Amber Fares is a Canadian-born filmmaker with Lebanese roots residing in Ramallah, Palestine. In the aftermath of 9/11, Amber left her career in marketing with some of Canada’s biggest brands to deepen her understanding of life in the Middle East. In response to her experience, Amber co-founded SocDoc Studios to produce story-driven films that explore social issues. Her directorial debut short, Ghetto Town (2009) has been shown at film festivals round the world. Speed Sisters is her first feature length documentary.

feature filmDirector Amber Fares in a junkyard outside of Ramallah, Palestine. This is her first feature length film.

I grew up in a small town in Northern Alberta, Canada, both my parents were of Lebanese origin. My grandmothers played a big part in our childhood, allowing Lebanese and Canadian culture to swirl around in our home. We ate a lot of humus and played a lot more hockey.

Yet, after the attacks on the Twin Towers on 9/11 my world changed. All of a sudden, Mosques were being vandalized. My parents were getting threatening phone calls telling them to go back to where they came from. For the first time, I felt like an Arab in Canada, a stranger in my own home.

My aunt invited me to see a documentary called The Children of Shatila about the fate of Palestinian refugees in Lebanon. The film inspired me so intensely that a week later I was on a plane to Beirut with my camera in hand. I felt an urge to better understand my roots in order to make sense of what was going on in the world. It was through this experience that I really grasped the power of stories to open doors and to give access to worlds that would remain otherwise unnoticed.

After multiple trips to the Middle East, I found myself at a car race in Bethlehem in the Occupied Palestinian territory. With all of the restrictions on freedom of movement, I was surprised to find an organized car race in Palestine. The race took place in deceased President Arafat’s old helicopter landing pad, on a hill of Bethlehem. More than a thousand people seem to have gathered to cheer the race, dance and celebrate. And at the heart of the event were four women. It just knew I had to learn more about them.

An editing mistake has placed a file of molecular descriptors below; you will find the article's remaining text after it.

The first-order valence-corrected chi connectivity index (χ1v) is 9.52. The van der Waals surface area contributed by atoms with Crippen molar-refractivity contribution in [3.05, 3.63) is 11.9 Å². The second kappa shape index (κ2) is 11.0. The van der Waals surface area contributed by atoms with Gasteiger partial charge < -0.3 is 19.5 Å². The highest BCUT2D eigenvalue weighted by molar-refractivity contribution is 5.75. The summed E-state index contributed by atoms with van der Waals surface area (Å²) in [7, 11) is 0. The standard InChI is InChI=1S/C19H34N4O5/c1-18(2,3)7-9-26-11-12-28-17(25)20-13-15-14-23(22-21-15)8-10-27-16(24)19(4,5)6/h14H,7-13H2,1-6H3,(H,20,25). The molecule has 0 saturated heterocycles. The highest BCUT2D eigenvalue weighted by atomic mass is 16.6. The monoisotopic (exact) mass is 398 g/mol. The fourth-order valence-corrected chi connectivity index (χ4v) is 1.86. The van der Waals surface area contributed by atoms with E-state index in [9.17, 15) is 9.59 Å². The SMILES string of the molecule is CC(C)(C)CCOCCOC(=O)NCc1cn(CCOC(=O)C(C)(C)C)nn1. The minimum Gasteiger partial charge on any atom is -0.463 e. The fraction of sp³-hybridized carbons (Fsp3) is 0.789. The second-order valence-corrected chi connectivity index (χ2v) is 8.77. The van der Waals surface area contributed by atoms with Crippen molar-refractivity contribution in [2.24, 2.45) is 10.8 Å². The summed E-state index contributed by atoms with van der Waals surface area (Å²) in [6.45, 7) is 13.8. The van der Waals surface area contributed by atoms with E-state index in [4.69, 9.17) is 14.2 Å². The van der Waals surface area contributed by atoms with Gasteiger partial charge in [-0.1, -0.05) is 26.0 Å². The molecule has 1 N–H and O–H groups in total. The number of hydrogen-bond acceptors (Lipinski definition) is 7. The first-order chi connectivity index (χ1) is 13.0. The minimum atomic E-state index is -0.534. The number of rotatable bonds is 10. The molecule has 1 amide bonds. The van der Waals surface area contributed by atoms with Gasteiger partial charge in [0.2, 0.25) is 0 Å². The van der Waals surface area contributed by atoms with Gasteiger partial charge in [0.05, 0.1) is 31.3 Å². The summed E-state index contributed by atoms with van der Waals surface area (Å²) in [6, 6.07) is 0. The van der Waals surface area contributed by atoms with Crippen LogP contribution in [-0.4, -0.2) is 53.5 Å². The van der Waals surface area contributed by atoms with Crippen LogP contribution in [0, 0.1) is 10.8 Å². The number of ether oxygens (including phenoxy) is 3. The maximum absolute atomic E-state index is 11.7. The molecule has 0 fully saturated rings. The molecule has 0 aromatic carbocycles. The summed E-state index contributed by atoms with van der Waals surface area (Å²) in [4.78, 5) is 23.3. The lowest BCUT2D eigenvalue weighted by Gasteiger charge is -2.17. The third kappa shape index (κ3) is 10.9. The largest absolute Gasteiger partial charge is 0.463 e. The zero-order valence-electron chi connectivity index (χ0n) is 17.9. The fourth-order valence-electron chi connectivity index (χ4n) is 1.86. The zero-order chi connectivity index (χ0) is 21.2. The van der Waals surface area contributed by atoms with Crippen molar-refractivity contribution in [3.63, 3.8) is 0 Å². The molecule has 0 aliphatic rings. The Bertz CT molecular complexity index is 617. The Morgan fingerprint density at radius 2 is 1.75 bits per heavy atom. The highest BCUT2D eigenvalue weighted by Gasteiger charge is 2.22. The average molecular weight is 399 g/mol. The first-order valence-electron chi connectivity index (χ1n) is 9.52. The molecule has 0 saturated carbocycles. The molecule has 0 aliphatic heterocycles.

Speed Sisters is a feature-length documentary following the first all-women racing team in the Middle East. Intimate and action-filled, the film shows inspiring and unexpected images from a region where one-dimensional vision saturate media coverage. Subtle, yet ever-present, politics are at the backdrop of the life of these five young protagonists fighting to achieve their dreams against all odds. Speed Sisters avoids a heayy-handed approach to big political questions, allowing viewers to discover what politics mean when you can’t avoid it.

Personally, I hope this story will inspire girls and women around the world to believe in themselves enough to pursue their own path in life, despite inevitable obstacles. With the hook of cars and racing, the film is also uniquely positioned to reach boys and men, creating an opportunity to explore the ways gender equity offers a better future for both genders.

Director Amber Fares with Cinematographer Lucy Martens capture the drama at a race in Jericho, Palestine.Director Amber Fares with Cinematographer Lucy Martens capture the drama at a race in Jericho, Palestine.

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